DisplayPort connector explained: Three years after HDMI first made its way into homes, DisplayPort connector was unleashed into the world. The standard was hammered out by VESA and was designed principally to go betwixt graphics card and monitor.

Importantly, it also happens to be royalty-free (as opposed to the four cent per device royalty charged to HDMI devices). DisplayPort was adopted after the United Display Interface (UDI) standard, principally developed by Intel as a DVI replacement, was canned.

Unlike the aforementioned HDMI, DisplayPort is a completely new standard. This means that it isn’t possible to produce an easy connection converter in the same way it was for HDMI.

Having said that, there is a special DP++ port, which offers multi-mode connections (including single-link HDMI and DVI signals) and can be used with a suitable converter cable. It is all a bit of a fudge, though, and requires a non-standard physical port.

DisplayPort uses a packet-based transmission system, enabling flexible use of bandwidths. It comes in one-, two- and four-link versions with increasing data capacities.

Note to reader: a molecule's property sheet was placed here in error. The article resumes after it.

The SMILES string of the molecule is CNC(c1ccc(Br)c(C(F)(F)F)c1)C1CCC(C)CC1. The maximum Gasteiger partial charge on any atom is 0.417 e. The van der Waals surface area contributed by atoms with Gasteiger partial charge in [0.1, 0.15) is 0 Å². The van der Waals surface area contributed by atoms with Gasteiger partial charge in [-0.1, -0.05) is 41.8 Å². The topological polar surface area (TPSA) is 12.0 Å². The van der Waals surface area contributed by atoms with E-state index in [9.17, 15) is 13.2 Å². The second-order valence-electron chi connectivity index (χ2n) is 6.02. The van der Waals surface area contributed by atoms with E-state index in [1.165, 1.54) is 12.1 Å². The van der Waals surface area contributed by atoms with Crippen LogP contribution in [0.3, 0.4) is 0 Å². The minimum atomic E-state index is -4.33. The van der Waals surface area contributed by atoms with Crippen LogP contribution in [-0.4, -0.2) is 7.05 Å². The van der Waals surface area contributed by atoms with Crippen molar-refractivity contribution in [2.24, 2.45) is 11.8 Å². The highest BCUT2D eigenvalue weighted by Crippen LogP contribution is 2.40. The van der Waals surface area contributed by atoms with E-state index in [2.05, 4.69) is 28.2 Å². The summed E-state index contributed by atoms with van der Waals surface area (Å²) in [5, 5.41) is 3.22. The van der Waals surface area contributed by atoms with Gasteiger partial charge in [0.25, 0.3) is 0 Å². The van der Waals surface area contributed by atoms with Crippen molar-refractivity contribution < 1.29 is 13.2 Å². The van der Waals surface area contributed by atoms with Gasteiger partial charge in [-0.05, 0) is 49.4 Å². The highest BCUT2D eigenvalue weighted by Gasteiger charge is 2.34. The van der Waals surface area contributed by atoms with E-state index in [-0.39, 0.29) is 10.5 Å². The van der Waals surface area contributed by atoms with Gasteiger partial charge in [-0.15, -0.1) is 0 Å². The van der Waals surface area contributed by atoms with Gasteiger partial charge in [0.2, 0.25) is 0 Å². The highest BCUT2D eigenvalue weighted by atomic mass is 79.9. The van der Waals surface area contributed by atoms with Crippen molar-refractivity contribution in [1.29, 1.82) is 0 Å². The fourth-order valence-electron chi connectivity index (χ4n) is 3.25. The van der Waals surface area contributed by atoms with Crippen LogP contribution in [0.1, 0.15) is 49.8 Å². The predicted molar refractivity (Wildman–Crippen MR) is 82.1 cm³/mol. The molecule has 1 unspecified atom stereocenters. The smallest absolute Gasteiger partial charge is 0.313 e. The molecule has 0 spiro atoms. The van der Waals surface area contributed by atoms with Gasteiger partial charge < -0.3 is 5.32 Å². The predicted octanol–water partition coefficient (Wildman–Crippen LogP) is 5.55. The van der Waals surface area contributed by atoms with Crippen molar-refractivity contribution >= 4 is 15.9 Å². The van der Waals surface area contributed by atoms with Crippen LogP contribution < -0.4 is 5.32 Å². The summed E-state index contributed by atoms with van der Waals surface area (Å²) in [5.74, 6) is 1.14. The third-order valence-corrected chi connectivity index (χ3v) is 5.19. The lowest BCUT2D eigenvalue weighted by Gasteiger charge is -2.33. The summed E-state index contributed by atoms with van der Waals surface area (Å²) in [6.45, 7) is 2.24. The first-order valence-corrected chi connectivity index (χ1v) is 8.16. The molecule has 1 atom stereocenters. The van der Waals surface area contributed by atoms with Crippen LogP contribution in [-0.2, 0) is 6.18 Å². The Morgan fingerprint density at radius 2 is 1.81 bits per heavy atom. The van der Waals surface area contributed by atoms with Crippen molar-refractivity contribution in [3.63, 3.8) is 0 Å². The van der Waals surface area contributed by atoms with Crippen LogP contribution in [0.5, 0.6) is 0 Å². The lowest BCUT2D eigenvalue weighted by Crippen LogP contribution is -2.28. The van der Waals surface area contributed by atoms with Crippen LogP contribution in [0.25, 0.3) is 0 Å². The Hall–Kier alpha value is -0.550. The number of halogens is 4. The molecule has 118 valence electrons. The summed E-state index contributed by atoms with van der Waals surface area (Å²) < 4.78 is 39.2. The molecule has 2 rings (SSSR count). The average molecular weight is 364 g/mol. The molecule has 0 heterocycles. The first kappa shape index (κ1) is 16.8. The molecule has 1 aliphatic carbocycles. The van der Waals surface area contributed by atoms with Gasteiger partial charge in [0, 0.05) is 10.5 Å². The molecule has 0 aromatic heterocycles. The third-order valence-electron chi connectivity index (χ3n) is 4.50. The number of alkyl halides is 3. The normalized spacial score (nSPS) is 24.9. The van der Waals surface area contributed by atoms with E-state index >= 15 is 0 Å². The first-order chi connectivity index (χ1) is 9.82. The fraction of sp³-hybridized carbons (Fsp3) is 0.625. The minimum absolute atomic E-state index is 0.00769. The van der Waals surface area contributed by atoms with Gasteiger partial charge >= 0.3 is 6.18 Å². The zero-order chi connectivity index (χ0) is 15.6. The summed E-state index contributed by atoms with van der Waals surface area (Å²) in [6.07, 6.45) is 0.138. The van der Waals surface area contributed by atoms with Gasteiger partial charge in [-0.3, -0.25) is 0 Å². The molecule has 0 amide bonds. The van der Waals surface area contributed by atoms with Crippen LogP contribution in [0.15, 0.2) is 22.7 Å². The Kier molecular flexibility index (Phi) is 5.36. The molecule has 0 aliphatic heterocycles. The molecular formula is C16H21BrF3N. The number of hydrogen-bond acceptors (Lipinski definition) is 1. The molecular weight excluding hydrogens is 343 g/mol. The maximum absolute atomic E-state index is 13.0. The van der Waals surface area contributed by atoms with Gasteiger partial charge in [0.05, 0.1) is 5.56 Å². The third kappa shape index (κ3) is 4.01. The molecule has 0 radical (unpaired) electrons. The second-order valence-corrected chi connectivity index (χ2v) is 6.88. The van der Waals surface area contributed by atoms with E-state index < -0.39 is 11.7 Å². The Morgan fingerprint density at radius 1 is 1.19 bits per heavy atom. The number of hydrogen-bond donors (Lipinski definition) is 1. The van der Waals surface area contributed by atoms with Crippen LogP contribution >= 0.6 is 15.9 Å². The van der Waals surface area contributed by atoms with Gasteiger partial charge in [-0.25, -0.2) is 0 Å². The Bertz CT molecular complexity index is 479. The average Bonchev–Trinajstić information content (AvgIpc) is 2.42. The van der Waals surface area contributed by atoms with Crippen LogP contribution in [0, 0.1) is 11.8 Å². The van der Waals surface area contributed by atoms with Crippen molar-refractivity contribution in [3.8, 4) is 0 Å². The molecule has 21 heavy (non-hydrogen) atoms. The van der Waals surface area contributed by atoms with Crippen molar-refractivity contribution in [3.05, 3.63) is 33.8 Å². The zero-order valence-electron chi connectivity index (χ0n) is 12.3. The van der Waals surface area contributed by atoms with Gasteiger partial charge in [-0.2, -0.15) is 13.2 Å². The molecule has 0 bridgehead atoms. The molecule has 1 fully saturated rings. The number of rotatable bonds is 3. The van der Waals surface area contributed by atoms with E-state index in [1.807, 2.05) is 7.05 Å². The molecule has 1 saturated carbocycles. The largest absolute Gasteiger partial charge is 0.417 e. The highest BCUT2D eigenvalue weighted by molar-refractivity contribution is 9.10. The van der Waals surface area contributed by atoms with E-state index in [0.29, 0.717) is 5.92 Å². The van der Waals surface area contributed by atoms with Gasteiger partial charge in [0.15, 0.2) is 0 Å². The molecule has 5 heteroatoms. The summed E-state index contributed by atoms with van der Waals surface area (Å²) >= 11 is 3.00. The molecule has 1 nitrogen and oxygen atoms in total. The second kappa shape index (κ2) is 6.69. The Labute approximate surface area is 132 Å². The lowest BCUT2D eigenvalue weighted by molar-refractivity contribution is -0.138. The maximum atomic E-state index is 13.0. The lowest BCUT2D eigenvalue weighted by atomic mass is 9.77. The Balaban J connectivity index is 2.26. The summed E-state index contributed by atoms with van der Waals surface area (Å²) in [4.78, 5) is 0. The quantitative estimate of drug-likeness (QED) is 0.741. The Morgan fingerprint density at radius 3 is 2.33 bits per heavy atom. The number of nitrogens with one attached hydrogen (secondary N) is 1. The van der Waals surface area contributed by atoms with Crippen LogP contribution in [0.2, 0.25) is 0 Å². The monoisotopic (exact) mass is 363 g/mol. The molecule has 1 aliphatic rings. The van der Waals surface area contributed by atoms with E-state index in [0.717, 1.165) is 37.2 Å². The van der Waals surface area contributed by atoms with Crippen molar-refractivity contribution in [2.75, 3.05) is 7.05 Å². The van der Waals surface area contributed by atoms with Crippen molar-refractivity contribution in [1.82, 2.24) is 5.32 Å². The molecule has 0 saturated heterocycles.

Theoriginal version could transfer a maximum of 8.64GB/s, while the 1.2 specification (which has been around since December 2009) doubles this to a delectable 17.28GB/s – considerably more than HDMI.

DisplayPort specifies a maximum cable length of three metres for copper and fifteen meters or more for fibre optic. If you are serious about putting space between box and monitor, then this is clearly the display interface of choice.

DisplayPort was designed from the outset with direct graphics card/monitor connection in mind, including the internal one. It can run a monitor directly from the DisplayPort signal, with no Low Voltage Differential Signalling (LVDS) circuitry required on the panel.

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